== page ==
Sesame Street: ‘D’ is for Divorce

The popular children’s television broadcast Sesame Street has decided to breach the subject of divorce, airing a 13-minute segment on the matter during one of its recent web episodes.

The segment features a puppet named Abby Cadabby, a pink fairy with sparkles in her fur. Cadabby is joining other Sesame Street members as they draw pictures of their house when they are approached by longtime cast member Gordon, who asks what the puppets are doing.

“This is a picture of Elmo’s apartment,” Elmo announces.

“This one is where I live with my mommy, and this one is where I live with my daddy,” Cadabby says, holding up two crayon drawings.

Elmo then asks, “But Abby, why don’t you all live in one house together?” She responds, “Well, because my parents are divorced.”

Elmo then proceeds to ask what divorce means.

“Well, divorce means that Abby’s mommy and daddy aren’t married anymore,” replies Gordon in an expressionless face.

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“Huh. Elmo doesn’t get it,” the furry red puppet replies.

Abby explains in detail.

“When my mommy and daddy were married, we all lived together in one house. But, one day they told me that they had some grown up problems — problems they couldn’t fix,” she outlines. “Mommy and Daddy told me that they decided not to be married to each other anymore, but they said they both still loved me very much.”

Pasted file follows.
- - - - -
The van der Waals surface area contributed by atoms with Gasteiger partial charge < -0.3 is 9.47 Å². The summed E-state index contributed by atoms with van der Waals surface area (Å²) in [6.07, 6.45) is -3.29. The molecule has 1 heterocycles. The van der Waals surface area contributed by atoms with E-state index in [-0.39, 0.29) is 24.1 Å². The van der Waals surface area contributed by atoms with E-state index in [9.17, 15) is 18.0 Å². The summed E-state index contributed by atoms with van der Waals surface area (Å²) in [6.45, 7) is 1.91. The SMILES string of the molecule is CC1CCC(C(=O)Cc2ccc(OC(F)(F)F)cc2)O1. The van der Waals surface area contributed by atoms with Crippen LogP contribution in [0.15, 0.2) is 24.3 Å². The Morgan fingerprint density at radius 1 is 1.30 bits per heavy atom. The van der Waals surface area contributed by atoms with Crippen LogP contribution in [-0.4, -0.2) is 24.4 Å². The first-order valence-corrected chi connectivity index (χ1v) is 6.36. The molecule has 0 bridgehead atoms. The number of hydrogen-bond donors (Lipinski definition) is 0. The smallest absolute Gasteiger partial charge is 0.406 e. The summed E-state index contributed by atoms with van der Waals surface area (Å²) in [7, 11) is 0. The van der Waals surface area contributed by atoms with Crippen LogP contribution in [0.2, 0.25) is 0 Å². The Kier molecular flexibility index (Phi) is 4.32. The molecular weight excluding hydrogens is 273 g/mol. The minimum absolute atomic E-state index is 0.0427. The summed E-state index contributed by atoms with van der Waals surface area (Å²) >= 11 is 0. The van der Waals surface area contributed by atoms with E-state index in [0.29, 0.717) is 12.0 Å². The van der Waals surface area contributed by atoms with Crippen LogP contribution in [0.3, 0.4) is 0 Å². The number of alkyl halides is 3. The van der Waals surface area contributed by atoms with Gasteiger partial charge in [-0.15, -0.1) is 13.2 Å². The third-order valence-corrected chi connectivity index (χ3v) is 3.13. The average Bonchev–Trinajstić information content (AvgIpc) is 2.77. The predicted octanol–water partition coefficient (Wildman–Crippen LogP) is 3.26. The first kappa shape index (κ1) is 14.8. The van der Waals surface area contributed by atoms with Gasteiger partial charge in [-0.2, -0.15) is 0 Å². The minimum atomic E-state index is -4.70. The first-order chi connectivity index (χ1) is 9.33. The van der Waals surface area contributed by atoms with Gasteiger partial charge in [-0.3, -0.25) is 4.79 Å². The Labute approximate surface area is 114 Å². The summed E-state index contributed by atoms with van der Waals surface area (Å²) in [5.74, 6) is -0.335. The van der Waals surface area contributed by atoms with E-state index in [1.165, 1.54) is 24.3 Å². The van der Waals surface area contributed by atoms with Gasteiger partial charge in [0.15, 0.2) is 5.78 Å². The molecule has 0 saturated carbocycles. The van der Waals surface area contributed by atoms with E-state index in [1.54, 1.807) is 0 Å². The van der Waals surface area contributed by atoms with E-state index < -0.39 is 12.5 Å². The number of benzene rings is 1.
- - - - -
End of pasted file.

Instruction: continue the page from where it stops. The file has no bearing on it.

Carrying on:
The segment also shows interviews with children whose parents are divorced.

According to reports, Sesame Street tried to infuse the subject of divorce in an episode in the 1990’s, writing into the script lines that infer that Snuffy the elephant’s father would be moving out of the house as his parents had split up. The notion did not sit well with viewers, and children were stated to have become concerned as to where Snuffy would now live, and expressed concern and fear over whether their parents would also stop loving each other and move out of the house.

“[W]hen Sesame Street tested the segment on preschoolers, just weeks before it was scheduled to air, it was nothing short of a disaster,” creators admitted. “They cried.”

In a recent press release from Sesame Street Workshop, the parent company behind the broadcast, the children’s program outlined that it felt that the issue of divorce should be tackled as it has become commonplace in society.

“Each year about 1.5 million children confront the divorce of their parents, a transition that can be challenging for the entire family, especially young children,” it wrote. “While 40 percent of families experiencing this, there are few resources to show children they are not the only ones with big questions and feelings about divorce.”

According to 2011 statistics from the National Opinion Research Center at the University of Chicago, divorce rates among professing Christians are only 8 percent lower than non-Christians. Some attribute this figure to the fact that many who profess to know Christ do not follow His word.

“There’s something about being a nominal ‘Christian’ that is linked to a lot of negative outcomes when it comes to family life,” said Brad Wilcox of the National Marriage Project. “Being a committed, faithful believer makes a measurable difference in marriage.”

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